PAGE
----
Visual C++ 2005 IDE Enhancements, Part 6: Protect Against Buffer Overruns with the /GS Switch, Page 2
The Server Explorer in Visual Studio 2005 has had a number of incremental updates to the version that shipped with Visual Studio 2003. For those who haven't used the Server Explorer, it serves a similar role to Microsoft Management Console applets in that it allows local and remote server components such as SQL Server and Biztalk to be managed and accessed.
One of the more important additions to the Server Explorer is the out-of-the-box inclusion of WMI Classes and Events. WMI is one of the real hidden gems in Windows, and allows an application to query or respond to a huge range of data relating to the hardware and configuration of a computer. WMI can answer questions and perform tasks as diverse as determining the chemistry and charge remaining of the batteries of a laptop, the ability to join a computer to a domain or workgroup, and the various options that were chosen during the installation of an MSI package.
The ability to view WMI classes and events, which are called Management Classes and Events in the Server Explorer view (see Figure 4), was offered via a Server Explorer extension in Visual Studio.NET 2003 (which can be downloaded from here), and now is thankfully available with a standard Visual Studio install. What makes the WMI functionality in the Server Explorer even more useful in Visual C++ 2005 is the ability to drag and drop a WMI object directly onto a design surface in a C++/ CLI project. The drag and drop support comes compliments of the improved CodeDOM implementation that C++/CLI offers over Managed C++, as covered in a previous article. Dragging a WMI object onto a design surface will generate a header file with the necessary helper methods to easily connect to the WMI object using strongly typed classes auto-generated from the WMI schema.
Figure 4: Visual Studio 2005 Server Explorer with Management Events expanded
One of the new options in Visual Studio 2005 is the ability to create a project from an existing group of files and folders. Although this new functionality is not a huge breakthrough, and this task can be accomplished in previous versions of Visual Studio by creating a new project of the correct type and importing all the required files, it does save a considerable amount of tedious work for large applications. Creating a new project based on existing source code files is initiated by the File | New | Project from Existing Source... menu item, and following the wizard. One of the key benefits of the new project creation wizard is the ability to import all the files from a folder and its sub-folders based on a wild-card search path, which is especially important for large C++ applications that tend to use folders to separate areas of functionality in a source code tree.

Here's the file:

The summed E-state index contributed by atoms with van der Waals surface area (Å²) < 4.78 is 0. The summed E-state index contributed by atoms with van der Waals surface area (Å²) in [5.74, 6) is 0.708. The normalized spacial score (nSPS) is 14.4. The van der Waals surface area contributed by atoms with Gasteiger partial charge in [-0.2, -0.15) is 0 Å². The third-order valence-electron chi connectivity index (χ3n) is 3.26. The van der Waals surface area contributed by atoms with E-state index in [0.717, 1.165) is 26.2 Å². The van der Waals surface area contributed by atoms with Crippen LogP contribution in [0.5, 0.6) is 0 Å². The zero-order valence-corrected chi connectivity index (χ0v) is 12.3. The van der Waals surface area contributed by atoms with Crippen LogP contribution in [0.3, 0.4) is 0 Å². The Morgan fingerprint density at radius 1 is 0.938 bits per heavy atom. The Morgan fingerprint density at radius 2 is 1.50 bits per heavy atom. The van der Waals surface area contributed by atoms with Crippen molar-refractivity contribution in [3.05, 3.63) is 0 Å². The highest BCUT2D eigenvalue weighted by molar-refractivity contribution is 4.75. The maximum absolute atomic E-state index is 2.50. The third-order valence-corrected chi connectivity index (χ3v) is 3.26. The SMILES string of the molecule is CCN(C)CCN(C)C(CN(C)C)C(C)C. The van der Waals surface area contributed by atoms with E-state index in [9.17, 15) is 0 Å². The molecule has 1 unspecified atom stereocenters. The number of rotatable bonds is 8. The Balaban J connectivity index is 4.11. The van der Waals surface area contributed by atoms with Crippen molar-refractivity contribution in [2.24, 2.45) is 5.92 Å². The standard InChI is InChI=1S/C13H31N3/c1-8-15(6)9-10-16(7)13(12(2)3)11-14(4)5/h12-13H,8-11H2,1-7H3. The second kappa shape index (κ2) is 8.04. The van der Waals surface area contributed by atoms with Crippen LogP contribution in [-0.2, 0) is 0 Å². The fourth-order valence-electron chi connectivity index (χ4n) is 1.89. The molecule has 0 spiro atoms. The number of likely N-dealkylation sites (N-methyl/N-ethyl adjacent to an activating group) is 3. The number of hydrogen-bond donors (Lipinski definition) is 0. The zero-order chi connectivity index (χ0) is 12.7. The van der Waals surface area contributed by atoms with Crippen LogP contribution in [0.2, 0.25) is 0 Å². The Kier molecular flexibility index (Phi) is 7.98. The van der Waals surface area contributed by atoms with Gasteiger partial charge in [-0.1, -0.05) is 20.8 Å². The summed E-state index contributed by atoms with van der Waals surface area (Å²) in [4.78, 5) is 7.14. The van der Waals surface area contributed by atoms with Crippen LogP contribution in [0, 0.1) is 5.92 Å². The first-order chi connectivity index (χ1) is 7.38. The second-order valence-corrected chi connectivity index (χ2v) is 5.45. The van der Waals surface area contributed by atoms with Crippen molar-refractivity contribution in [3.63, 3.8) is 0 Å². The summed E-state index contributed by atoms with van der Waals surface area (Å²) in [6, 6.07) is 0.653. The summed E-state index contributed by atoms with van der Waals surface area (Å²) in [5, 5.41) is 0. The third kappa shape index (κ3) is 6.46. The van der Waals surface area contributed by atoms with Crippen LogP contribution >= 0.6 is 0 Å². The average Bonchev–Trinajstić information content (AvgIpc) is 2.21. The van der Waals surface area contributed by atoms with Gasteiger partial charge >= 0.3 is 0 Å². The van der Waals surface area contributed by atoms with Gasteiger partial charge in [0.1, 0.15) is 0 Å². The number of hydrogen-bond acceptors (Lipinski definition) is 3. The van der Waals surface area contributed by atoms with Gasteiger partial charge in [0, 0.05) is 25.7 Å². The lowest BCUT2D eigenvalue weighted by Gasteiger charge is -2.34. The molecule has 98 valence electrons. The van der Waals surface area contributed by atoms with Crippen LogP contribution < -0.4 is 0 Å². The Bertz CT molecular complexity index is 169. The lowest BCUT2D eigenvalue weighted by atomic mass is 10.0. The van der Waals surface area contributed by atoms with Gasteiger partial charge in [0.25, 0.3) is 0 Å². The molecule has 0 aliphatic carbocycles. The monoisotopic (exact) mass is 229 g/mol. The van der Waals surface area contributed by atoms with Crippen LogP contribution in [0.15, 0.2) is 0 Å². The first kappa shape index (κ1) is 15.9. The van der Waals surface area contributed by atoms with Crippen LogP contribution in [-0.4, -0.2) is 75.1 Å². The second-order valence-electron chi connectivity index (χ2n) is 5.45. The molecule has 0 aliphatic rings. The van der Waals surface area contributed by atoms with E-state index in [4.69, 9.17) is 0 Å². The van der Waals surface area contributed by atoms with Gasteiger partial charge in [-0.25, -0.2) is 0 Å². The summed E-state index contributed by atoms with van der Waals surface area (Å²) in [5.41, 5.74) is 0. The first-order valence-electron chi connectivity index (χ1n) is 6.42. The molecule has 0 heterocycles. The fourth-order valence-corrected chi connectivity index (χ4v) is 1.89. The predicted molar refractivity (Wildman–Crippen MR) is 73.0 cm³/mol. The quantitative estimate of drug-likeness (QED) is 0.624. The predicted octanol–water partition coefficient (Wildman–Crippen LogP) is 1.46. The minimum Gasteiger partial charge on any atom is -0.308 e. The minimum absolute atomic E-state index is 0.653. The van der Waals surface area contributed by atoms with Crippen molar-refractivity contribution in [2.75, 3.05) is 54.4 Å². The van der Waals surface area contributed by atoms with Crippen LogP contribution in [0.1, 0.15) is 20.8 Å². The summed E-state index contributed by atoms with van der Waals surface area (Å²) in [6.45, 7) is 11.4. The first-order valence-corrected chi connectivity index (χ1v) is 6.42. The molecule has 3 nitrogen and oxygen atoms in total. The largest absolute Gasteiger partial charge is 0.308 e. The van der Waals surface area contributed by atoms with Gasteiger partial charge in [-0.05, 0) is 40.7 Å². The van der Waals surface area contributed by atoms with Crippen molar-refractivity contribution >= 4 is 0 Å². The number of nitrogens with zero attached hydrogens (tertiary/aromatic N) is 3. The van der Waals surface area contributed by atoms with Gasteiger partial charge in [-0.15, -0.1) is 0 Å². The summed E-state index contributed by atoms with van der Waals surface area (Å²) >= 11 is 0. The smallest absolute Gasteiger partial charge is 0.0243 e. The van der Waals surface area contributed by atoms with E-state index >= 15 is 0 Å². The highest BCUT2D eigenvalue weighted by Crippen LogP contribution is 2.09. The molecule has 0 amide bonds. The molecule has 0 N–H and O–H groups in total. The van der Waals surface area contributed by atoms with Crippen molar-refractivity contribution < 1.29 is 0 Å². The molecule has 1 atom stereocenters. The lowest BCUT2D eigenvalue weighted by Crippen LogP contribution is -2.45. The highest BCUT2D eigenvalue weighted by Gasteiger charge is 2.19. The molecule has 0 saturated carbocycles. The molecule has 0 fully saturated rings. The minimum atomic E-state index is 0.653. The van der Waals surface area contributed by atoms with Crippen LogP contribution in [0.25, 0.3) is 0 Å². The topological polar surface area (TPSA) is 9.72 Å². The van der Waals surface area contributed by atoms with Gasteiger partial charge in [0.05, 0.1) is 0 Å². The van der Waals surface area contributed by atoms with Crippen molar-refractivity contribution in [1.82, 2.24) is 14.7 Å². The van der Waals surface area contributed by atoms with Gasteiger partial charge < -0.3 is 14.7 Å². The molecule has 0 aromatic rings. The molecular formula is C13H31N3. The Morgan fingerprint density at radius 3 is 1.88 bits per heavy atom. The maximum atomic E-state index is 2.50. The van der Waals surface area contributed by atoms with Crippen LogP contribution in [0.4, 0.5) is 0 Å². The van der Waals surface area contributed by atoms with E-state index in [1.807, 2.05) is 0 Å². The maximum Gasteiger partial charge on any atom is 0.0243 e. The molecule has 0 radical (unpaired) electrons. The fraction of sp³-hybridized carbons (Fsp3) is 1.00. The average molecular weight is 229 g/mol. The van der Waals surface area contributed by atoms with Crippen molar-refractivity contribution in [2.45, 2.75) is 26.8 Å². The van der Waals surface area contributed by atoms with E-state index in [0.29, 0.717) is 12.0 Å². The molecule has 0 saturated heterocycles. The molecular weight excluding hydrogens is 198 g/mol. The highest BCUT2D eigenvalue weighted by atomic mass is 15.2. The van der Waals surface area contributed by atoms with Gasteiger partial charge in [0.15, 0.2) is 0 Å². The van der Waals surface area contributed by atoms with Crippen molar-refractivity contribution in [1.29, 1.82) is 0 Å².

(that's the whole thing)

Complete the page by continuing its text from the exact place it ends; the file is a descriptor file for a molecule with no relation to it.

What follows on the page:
The project creation wizard supports the use of Visual Studio as a build system, or custom build, rebuild, and clean command line tools can be nominated. The wizard also allows the user to select the appropriate project type, and some of the main build settings can also be created.
Answers to Questions
Q. Does the editor now support separate coloring of virtual space (in other words, "space" beyond the end of line)?
A. There doesn't appear to be any setting that can control the coloring of virtual space. There are dozens of items in the Display Items listbox in the Options dialog on the Environment | Fonts and Colors page, but none relate to this item.
Q. Can it support highlighting for text file with customized file extension and with customized syntax definition file?
A. Custom file extensions can be mapped to a particular language using the Options dialog box in Visual Studio. On the Text Editor| File Extensions page, enter the custom file extension, and associate it with Visual C++. There is also the option of mapping all extension-less files to a particular language, as shown in Figure 5.
Figure 5: Visual Studio 2005 Server Explorer with Management Events expanded
Adding support for a custom syntax definition requires the use of the Visual Studio SDK (formerly VSIP SDK). Check out the Visual Studio Extensibility Center at http://msdn.microsoft.com/vstudio/extend/ for more details.
About the Author
Nick Wienholt is an independent Windows and .NET consultant based in Sydney, Australia. He is the author of Maximizing .NET Performance from Apress, and specializes in system-level software architecture and development with a particular focus on performance, security, interoperability, and debugging. Nick can be reached at NickW@dotnetperformance.com.
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